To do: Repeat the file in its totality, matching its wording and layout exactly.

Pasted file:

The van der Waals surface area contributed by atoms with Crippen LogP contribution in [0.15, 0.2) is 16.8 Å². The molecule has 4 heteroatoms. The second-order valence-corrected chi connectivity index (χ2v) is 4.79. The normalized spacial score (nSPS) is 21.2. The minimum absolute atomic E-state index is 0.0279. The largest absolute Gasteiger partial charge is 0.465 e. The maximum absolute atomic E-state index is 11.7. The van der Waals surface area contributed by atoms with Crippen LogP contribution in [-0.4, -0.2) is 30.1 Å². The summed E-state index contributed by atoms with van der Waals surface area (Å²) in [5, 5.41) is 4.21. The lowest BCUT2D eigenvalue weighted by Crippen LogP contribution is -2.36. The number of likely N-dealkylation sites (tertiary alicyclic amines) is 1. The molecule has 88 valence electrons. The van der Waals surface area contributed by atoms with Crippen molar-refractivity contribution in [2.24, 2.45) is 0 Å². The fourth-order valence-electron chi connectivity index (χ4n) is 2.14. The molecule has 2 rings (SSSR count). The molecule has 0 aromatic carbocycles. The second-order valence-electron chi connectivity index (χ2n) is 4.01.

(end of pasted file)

The van der Waals surface area contributed by atoms with Crippen LogP contribution in [0.15, 0.2) is 16.8 Å². The molecule has 4 heteroatoms. The second-order valence-corrected chi connectivity index (χ2v) is 4.79. The normalized spacial score (nSPS) is 21.2. The minimum absolute atomic E-state index is 0.0279. The largest absolute Gasteiger partial charge is 0.465 e. The maximum absolute atomic E-state index is 11.7. The van der Waals surface area contributed by atoms with Crippen LogP contribution in [-0.4, -0.2) is 30.1 Å². The summed E-state index contributed by atoms with van der Waals surface area (Å²) in [5, 5.41) is 4.21. The lowest BCUT2D eigenvalue weighted by Crippen LogP contribution is -2.36. The number of likely N-dealkylation sites (tertiary alicyclic amines) is 1. The molecule has 88 valence electrons. The van der Waals surface area contributed by atoms with Crippen molar-refractivity contribution in [2.24, 2.45) is 0 Å². The fourth-order valence-electron chi connectivity index (χ4n) is 2.14. The molecule has 2 rings (SSSR count). The molecule has 0 aromatic carbocycles. The second-order valence-electron chi connectivity index (χ2n) is 4.01.